Evaluation of the performance of females as light infantry soldiers

Aharon S. Finestone, Charles Milgrom, Ran Yanovich, Rachel Evans, Naama Constantini, Daniel S. Moran

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A few countries permit women to serve in combat roles, but their long term performance in these positions has not been reported. The incidences of overuse injuries and attrition of 85male and 235 female recruits in a light infantry brigade was followed in a three-year prospective study. Females were shorter (162 cm, CI 161-163 cm) than males (174 cm, CI 173-176), had more body fat (18.9 kg, CI 18.2-19.6 kg) than males (12.6 kg, 11.3-13.8 kg), had lower VO2max (36.8mL·min-1·kg-1, CI 35.8-37.78mL·min-1·kg-1) than males (50.48 mL·min-1·kg-1, CI 48.4 to 52.48 mL·min-1·kg-1), had more stress fractures (21.0%, 95% CI 16.2-26.5%) than males (2.3%, CI 0.3-8.2%), and had more anterior knee pain (41.2%, CI 34.9-47.7%) than males (24.7%, CI 16.0-35.2%). Three-year attrition was 28% CI 22-34% for females and 37% CI 26-48% for males. The females in this study successfully served as light infantry soldiers. Their lower fitness and high incidence of overuse injuries might impede service as regular infantry soldiers.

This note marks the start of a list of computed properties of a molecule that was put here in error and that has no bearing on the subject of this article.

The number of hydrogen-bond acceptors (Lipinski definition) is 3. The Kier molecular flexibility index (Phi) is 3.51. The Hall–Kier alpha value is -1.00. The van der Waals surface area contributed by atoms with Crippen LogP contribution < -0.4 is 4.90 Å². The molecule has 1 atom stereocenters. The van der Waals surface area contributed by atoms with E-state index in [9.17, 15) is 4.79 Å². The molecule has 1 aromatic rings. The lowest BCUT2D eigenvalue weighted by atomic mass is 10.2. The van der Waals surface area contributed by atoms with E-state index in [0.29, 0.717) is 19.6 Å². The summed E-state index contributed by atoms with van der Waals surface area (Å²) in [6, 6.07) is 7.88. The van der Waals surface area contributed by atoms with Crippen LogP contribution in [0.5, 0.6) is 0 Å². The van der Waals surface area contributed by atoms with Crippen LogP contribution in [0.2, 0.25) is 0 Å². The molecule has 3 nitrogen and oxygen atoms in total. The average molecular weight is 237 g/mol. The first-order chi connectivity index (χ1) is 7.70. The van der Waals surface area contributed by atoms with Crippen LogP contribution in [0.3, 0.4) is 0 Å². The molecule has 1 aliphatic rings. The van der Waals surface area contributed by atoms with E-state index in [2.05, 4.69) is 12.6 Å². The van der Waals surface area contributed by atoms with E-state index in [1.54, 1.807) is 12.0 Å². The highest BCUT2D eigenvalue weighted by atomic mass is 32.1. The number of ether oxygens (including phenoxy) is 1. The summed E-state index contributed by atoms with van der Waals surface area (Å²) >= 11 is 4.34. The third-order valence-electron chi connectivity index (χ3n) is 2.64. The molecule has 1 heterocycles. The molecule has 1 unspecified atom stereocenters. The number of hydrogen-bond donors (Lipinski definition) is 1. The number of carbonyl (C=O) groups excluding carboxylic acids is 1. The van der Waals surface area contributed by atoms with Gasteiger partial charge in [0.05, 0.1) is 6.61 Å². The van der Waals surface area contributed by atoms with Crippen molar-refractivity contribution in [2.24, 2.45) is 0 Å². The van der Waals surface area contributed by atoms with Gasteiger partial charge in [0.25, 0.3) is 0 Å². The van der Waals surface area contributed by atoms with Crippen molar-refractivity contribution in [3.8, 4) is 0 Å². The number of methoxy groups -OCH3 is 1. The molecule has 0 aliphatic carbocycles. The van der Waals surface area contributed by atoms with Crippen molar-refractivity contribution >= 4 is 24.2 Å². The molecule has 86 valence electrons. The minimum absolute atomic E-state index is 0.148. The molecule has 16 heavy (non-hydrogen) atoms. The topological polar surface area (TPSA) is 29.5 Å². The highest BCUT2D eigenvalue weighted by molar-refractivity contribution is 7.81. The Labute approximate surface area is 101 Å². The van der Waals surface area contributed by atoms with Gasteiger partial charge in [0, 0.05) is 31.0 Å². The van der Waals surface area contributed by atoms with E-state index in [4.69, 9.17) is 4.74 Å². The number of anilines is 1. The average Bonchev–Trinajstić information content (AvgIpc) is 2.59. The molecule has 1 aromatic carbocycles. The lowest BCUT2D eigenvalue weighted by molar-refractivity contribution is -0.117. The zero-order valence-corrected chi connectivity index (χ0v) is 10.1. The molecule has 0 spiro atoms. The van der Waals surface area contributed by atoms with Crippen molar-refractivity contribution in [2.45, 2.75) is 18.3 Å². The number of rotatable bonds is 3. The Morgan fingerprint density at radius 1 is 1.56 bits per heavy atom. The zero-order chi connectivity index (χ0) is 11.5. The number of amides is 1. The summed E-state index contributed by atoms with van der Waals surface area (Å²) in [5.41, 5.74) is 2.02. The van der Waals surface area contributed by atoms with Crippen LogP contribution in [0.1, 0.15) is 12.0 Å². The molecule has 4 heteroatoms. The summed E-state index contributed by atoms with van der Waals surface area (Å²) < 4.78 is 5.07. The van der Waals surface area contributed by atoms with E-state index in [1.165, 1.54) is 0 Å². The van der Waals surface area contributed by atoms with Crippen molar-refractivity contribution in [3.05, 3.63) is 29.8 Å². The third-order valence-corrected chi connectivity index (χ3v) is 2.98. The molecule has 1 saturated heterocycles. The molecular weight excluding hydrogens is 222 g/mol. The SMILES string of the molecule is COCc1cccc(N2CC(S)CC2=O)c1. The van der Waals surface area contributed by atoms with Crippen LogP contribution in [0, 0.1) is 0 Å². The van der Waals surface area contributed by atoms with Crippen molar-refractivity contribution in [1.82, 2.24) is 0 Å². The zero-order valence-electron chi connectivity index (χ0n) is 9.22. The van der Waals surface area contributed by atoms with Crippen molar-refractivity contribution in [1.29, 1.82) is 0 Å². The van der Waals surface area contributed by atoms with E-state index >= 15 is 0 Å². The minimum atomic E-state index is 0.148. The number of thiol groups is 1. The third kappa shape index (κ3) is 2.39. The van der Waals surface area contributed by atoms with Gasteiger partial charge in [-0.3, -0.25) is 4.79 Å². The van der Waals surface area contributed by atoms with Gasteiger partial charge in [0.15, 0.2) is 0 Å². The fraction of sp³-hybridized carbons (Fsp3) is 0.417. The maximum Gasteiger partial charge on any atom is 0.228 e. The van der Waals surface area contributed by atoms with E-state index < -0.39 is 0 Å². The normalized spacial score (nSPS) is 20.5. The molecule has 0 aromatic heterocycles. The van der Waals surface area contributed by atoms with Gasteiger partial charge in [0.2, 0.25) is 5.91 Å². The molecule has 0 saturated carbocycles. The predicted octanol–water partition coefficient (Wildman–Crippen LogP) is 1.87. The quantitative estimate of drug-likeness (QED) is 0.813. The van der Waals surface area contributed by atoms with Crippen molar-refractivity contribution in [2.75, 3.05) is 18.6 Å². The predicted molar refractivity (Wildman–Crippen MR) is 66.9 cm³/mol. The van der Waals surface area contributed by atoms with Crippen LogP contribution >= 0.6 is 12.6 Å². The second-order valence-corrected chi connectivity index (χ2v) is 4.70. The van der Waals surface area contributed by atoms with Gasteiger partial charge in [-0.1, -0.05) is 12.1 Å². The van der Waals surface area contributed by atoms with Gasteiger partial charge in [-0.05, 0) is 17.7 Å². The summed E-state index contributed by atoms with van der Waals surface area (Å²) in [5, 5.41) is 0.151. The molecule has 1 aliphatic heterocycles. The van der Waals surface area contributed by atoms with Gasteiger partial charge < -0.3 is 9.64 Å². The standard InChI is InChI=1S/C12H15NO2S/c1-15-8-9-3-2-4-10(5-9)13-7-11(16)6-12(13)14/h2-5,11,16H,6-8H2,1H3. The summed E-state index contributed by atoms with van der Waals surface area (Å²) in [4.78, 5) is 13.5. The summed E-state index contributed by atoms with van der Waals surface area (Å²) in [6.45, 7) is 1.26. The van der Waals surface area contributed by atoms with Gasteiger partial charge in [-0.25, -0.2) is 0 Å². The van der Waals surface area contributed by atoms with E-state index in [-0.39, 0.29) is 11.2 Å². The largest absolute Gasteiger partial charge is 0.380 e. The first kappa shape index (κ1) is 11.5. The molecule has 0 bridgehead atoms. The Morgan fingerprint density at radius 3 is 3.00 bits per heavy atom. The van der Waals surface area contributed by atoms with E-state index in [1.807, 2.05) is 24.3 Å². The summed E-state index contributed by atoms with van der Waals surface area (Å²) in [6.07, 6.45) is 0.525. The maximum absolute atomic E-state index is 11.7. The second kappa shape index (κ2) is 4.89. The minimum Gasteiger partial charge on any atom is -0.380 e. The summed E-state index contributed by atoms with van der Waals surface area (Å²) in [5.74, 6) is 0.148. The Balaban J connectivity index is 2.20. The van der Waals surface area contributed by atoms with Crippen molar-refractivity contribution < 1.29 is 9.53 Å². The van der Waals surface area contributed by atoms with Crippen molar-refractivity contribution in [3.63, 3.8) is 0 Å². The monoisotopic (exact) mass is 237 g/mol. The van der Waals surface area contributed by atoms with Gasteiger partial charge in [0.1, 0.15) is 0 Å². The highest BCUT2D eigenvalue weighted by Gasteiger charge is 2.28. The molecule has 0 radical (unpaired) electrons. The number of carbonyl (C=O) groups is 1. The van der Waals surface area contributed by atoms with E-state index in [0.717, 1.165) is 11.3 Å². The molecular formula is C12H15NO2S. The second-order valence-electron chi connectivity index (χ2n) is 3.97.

Original languageEnglish
Article number572953
JournalBioMed Research International
StatePublished - 2014


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